High breast density is associated with increased risk of breast cancer. This epidemiological study will test the hypothesis that in-utero exposure to environmental endocrine-active compounds (organochlorine compounds, p,p'-DDT, p,p'-DDE, o,p'-DDT and individual PCB congeners) alters breast density in women measured at 40-44 years of age. The study population (N=601) is a subset of the Child Health and Development Studies (CHDS), a California cohort that has been followed for more than 40 years, beginning before birth. We have already shown that in-utero exposures to organochlorine compounds are 1) high and variable in the CHDS cohort and 2) are associated with reproduction (time to pregnancy) in adult daughters. The proposed study will use existing data on breast density and health status in CHDS daughters at age 40-44 years of age, which are currently being collected in two NIH funded projects (P01 AG023028-01, Ezra Susser, PI and RO1 CA104842-01, Mary Beth Terry, PI). The proposed project would fund assays of maternal prenatal serum for organochlorines and related new data analysis. In addition, existing data in the CHDS provide an opportunity to examine important confounding or mediating factors, which include 1) Prospective data on maternal estrogen and androgen levels during the daughter's gestation, maternal reproductive and menstrual history, maternal body mass, and pregnancy weight gain, maternal smoking and alcohol use, whether daughter was breastfed, daughter's growth in-utero, infancy, early and and middle childhood; and 2) Retrospective and cross-sectional data on daughter's menstrual and reproductive history, adult body size, health and health behaviors. This would be the first longitudinal study of human breast density that can measure exposure to organochlorines in-utero, when the fetus may be highly vulnerable. Findings will be relevant to understanding and predicting the breast cancer risk of women born in the 1960's, who were exposed to high levels of DDT in-utero. These women have not yet achieved the age of high breast cancer risk. The proposed project is an efficient use of existing resources for a unique 40-year follow-up study. ? ?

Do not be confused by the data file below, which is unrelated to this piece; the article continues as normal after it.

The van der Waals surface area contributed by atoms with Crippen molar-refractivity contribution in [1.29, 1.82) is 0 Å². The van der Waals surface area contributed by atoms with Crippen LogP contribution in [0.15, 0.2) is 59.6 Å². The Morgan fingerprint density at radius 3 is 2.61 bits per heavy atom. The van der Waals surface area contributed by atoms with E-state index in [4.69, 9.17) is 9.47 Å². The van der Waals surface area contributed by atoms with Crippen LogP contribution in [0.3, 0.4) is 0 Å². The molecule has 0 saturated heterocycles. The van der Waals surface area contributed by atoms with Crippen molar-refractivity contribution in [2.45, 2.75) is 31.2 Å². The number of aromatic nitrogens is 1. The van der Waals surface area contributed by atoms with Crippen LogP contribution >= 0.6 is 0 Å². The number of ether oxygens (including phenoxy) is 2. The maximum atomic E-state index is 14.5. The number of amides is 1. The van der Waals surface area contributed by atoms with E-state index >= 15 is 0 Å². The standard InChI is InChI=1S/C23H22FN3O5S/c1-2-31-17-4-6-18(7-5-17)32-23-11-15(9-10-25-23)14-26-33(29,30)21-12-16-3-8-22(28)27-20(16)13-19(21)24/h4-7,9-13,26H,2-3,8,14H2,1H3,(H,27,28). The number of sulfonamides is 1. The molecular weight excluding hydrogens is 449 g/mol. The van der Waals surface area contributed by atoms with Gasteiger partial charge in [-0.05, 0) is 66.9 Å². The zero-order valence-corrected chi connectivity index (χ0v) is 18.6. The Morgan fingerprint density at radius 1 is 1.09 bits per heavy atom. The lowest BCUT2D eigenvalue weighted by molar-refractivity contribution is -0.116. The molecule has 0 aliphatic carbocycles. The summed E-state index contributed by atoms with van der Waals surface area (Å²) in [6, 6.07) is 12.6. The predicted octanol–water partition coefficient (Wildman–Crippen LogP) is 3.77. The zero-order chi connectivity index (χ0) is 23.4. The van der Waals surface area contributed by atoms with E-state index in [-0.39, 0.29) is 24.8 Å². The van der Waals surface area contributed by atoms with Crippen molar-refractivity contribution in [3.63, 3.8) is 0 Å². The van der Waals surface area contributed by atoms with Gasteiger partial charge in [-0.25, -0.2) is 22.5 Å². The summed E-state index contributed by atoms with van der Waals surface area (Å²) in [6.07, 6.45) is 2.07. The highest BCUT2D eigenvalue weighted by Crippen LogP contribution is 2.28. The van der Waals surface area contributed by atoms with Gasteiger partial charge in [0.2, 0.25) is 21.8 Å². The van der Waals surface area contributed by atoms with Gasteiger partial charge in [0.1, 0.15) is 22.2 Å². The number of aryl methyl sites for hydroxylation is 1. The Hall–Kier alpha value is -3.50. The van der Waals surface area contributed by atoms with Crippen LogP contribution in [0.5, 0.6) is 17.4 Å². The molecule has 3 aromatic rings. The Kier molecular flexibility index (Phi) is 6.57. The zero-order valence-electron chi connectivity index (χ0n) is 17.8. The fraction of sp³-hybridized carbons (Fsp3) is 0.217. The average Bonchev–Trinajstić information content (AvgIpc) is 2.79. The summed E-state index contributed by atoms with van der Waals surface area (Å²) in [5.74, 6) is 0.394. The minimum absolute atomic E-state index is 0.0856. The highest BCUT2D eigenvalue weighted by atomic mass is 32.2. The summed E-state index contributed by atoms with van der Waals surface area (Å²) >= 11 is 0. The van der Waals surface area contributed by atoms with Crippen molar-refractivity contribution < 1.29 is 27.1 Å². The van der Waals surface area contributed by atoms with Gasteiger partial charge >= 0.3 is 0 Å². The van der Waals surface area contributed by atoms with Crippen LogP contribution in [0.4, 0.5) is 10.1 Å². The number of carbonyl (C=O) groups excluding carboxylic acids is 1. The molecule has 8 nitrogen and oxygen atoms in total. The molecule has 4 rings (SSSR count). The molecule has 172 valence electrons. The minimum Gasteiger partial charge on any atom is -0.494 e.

National Institute of Health (NIH)
National Institute of Environmental Health Sciences (NIEHS)
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Epidemiology of Cancer Study Section (EPIC)
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Gray, Kimberly A
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Public Health Institute
United States
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La Merrill, Michele; Cirillo, Piera M; Terry, Mary Beth et al. (2013) Prenatal exposure to the pesticide DDT and hypertension diagnosed in women before age 50: a longitudinal birth cohort study. Environ Health Perspect 121:594-9
Cohn, Barbara A (2011) Developmental and environmental origins of breast cancer: DDT as a case study. Reprod Toxicol 31:302-11